Baseball America picks Twins prospect Byron Buxton as minor league player of the year

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Baseball America announced that Twins stud prospect Byron Buxton is their minor league player of the year after the 19-year-old center fielder dominated two levels of Single-A in his first full pro season.

Picked second overall in the 2012 draft, Buxton hit .334 with 55 steals, 49 extra-base hits, 76 walks, and a .944 OPS in 125 games, doing things few teenagers have done in the Midwest League and Florida State League.

Matt Eddy of BA wrote a lengthy article about Buxton winning the award, complete with tons of interesting statistical tidbits, and it’s definitely worth reading the whole thing. Wil Myers, who won the award last year, is now a leading Rookie of the Year candidate, and 2011 winner Mike Trout won Rookie of the Year and finished runner-up for MVP the year after getting the BA award.

It’ll be tough for Buxton to follow exactly in those footsteps, because next season he’ll be 20 years old and probably headed to Double-A, but he’s the best all-around prospect in baseball and us Twins fans are already dreaming about his arrival.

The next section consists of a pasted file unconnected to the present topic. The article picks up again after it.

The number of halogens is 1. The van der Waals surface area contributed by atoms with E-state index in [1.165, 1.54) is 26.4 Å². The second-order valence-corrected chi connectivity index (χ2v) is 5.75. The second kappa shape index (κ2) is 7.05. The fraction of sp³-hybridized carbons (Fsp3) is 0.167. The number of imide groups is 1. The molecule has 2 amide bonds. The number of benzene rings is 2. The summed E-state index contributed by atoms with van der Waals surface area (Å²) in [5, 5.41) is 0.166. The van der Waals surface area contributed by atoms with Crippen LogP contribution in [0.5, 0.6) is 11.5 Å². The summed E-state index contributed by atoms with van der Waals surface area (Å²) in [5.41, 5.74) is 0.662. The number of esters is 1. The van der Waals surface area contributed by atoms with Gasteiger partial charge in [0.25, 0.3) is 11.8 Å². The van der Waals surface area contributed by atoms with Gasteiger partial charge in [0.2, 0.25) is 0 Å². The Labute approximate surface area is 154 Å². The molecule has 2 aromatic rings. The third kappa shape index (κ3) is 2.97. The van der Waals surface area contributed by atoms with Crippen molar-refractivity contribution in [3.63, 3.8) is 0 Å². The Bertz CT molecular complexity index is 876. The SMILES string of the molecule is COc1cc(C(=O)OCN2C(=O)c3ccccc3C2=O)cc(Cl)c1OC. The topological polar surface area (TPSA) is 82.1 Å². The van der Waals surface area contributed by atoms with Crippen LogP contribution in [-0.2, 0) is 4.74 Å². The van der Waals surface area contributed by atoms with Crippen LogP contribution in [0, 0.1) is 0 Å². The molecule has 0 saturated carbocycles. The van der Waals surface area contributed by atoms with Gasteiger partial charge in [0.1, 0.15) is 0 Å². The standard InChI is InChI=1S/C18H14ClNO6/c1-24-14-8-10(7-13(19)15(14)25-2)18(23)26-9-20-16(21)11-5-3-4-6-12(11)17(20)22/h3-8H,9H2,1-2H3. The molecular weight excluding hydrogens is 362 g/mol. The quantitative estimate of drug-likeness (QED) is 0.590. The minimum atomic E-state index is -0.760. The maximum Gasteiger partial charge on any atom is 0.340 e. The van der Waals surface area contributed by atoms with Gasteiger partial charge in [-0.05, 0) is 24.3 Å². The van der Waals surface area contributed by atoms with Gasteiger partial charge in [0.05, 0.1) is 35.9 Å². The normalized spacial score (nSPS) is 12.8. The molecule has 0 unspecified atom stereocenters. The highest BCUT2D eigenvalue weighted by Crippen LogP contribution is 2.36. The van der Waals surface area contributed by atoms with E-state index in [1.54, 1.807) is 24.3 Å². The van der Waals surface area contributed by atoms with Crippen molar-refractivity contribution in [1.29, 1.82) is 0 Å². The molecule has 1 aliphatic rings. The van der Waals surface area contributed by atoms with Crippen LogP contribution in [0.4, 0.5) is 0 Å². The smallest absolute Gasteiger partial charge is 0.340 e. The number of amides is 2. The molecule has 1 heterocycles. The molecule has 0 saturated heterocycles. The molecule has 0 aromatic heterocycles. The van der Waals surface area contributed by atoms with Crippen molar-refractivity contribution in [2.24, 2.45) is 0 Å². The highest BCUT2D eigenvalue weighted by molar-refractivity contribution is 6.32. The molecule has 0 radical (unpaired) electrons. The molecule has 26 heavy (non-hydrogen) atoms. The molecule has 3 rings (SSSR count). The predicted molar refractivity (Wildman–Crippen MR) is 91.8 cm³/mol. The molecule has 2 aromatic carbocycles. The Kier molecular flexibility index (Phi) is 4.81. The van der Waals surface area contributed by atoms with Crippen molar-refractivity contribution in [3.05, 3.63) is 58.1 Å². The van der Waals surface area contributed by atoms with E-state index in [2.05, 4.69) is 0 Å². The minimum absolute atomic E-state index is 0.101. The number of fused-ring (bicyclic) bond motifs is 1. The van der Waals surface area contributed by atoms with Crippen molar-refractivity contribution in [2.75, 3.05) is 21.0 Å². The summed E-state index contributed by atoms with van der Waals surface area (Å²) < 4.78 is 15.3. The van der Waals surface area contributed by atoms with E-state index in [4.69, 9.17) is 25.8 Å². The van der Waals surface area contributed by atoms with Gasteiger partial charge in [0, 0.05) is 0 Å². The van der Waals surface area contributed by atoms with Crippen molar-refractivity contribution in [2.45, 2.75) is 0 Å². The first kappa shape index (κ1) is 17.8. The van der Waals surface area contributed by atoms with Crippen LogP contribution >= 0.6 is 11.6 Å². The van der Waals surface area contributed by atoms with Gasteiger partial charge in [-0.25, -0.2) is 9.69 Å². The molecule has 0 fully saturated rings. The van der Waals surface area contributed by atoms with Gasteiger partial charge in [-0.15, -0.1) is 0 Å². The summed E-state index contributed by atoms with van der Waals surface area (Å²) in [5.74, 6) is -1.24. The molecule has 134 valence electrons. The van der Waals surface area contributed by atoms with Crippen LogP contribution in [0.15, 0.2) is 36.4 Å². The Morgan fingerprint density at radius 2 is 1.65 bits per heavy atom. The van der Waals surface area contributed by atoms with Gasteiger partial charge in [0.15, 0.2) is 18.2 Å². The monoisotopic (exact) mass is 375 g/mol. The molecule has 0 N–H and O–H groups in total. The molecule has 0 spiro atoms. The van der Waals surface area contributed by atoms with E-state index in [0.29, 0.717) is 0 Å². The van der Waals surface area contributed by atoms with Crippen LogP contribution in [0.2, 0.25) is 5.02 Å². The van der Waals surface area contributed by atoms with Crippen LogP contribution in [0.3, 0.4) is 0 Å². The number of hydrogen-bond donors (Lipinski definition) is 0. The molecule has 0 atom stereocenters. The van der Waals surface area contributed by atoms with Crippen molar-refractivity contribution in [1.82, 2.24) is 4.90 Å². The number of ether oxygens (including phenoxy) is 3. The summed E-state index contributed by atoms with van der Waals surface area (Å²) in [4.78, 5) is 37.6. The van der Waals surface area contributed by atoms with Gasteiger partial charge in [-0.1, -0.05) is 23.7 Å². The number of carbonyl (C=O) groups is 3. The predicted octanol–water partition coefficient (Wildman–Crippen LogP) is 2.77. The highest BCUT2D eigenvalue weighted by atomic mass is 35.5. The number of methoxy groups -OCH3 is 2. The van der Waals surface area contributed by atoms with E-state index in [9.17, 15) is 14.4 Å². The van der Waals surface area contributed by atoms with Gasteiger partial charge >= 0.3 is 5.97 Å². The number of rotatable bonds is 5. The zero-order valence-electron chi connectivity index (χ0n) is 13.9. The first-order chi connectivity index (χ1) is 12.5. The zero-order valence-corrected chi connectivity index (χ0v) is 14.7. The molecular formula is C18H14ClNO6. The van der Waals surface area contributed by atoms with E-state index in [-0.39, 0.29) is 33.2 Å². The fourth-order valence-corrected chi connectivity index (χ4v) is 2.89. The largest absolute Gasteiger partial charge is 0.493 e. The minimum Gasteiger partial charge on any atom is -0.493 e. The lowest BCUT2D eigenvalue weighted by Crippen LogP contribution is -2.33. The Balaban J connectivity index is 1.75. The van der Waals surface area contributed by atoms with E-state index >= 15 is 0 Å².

Joe Maddon: “I have a defensive foot fetish.”

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The Cubs’ defense — or lack thereof this year — has been a topic of conversation as it could help explain why the team hasn’t played at the elite level it played at last year.

Manager Joe Maddon tried to go into detail about that but ended up channeling his inner Rex Ryan. Via CSN Chicago’s Patrick Mooney.

Well then.

The Nationals have scored 62 runs during four Joe Ross starts

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If, in the future, Joe Ross ever complains about a lack of run support, point to his first four starts of the 2017 season.

Ross started on April 19 in Atlanta against the Braves, on April 25 in Colorado against the Rockies, on April 30 at home against the Mets, and on May 23 at home against the Mariners. In those games, the Nats’ offense scored 14, 15, 23, and 10 runs respectively for a total of 62 runs, or an average of 15.5 per start. Ross was the pitcher of record for seven, eight, 10, and 10 runs for a total of 35 runs (8.75 runs per start), which would still make him the major league leader in run support by that restrictive standard.

Among qualified starters — Ross did not qualify — entering Tuesday’s action, the Rockies’ Antonio Senzatela led the way according to ESPN, averaging 7.11 runs of support in nine starts. The Rockies scored double-digit runs in only three of those starts, oddly enough.

Per the Nationals, the 62 runs of support for Ross is a major league record in a pitcher’s first four starts of a season.